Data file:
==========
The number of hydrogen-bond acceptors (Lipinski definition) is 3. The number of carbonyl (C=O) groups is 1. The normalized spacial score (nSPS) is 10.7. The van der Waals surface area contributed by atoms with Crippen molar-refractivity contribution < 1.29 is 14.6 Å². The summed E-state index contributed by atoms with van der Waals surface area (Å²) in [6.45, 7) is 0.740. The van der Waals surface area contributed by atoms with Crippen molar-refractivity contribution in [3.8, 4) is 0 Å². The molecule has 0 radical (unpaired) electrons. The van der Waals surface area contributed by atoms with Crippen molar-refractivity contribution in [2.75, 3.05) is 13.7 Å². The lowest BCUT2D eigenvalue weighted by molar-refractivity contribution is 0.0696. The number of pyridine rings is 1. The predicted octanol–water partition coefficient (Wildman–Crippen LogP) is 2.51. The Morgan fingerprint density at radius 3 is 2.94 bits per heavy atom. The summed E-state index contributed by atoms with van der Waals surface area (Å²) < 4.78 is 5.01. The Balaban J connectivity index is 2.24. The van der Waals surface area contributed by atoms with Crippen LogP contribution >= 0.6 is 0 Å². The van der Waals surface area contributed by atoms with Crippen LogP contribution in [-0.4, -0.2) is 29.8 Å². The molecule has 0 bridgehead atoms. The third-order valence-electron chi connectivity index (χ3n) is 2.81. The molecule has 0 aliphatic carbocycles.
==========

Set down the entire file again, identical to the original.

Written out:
The number of hydrogen-bond acceptors (Lipinski definition) is 3. The number of carbonyl (C=O) groups is 1. The normalized spacial score (nSPS) is 10.7. The van der Waals surface area contributed by atoms with Crippen molar-refractivity contribution < 1.29 is 14.6 Å². The summed E-state index contributed by atoms with van der Waals surface area (Å²) in [6.45, 7) is 0.740. The van der Waals surface area contributed by atoms with Crippen molar-refractivity contribution in [3.8, 4) is 0 Å². The molecule has 0 radical (unpaired) electrons. The van der Waals surface area contributed by atoms with Crippen molar-refractivity contribution in [2.75, 3.05) is 13.7 Å². The lowest BCUT2D eigenvalue weighted by molar-refractivity contribution is 0.0696. The number of pyridine rings is 1. The predicted octanol–water partition coefficient (Wildman–Crippen LogP) is 2.51. The Morgan fingerprint density at radius 3 is 2.94 bits per heavy atom. The summed E-state index contributed by atoms with van der Waals surface area (Å²) < 4.78 is 5.01. The Balaban J connectivity index is 2.24. The van der Waals surface area contributed by atoms with Crippen LogP contribution >= 0.6 is 0 Å². The van der Waals surface area contributed by atoms with Crippen LogP contribution in [-0.4, -0.2) is 29.8 Å². The molecule has 0 bridgehead atoms. The third-order valence-electron chi connectivity index (χ3n) is 2.81. The molecule has 0 aliphatic carbocycles.